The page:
I will tell you how I came into ownership of this old Touch and Go, Singer. I work at a church, and the ladies hold a frequent Rummage Sale. The stuff that shows up?- you wouldn’t believe it, and in no time at all, the storage room is full! During my effort to help make more space in the storage room, one of the sorting ladies found this old sewing machine, and said, “Elaine, why don’t you buy this for $5.00 to make more space for other stuff?” Now, those ladies do a lot of good work for the church, and so I forked over my $5.00 and one of the men carried it out to my car trunk where I totally forgot about it.

The next grocery shopping day, I was surprised to find this machine in the trunk, and being a believer in “ya gotta take care of stuff,” I decided to give it a try. I couldn’t make heads or tails out of its operation (no book) so I drove it to my repair facility for a tune-up and instructions. The repair shop also carries a great supply of fabric, which didn’t hurt my decision-making process!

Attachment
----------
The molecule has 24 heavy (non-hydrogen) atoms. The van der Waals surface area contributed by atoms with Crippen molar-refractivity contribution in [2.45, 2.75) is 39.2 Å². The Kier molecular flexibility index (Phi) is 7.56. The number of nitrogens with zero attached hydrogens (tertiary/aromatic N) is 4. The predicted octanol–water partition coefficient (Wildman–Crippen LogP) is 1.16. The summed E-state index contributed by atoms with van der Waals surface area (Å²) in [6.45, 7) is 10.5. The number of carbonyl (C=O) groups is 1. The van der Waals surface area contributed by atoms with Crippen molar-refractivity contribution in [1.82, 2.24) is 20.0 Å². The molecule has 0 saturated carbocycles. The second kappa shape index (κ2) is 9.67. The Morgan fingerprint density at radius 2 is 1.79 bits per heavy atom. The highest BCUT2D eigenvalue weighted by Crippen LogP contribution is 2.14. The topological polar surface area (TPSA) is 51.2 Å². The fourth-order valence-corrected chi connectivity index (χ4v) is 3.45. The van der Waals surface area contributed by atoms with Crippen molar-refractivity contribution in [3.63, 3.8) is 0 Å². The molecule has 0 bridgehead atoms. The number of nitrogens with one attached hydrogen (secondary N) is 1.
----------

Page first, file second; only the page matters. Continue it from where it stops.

$80.00 later I brought home a decently working sewing machine AND an Instruction Book. Among other clever features, this machine has a bobbin that you wind from the regular sewing operation - you don’t have to remove the bobbin! It has cams and zig-zag features, several throat plates, lots of gizmos in a handy storage box, and everything fits nicely in the carrying case. In it’s day, it was probably pretty great. And it’s very heavy, (yes, too heavy to haul around to classes), but that heaviness adds to it’s stability. OK, I used it for several days, and then reverted back to one of my OTHER 4 machines.

Now, I really must eliminate this machine, and hope I can find it a good home ... (because I have my eye on a Janome Gem Gold 760!) ... for classes, of course, and small enough to take on a plane).

Sunday, June 10, 2007

Dimensional Quilt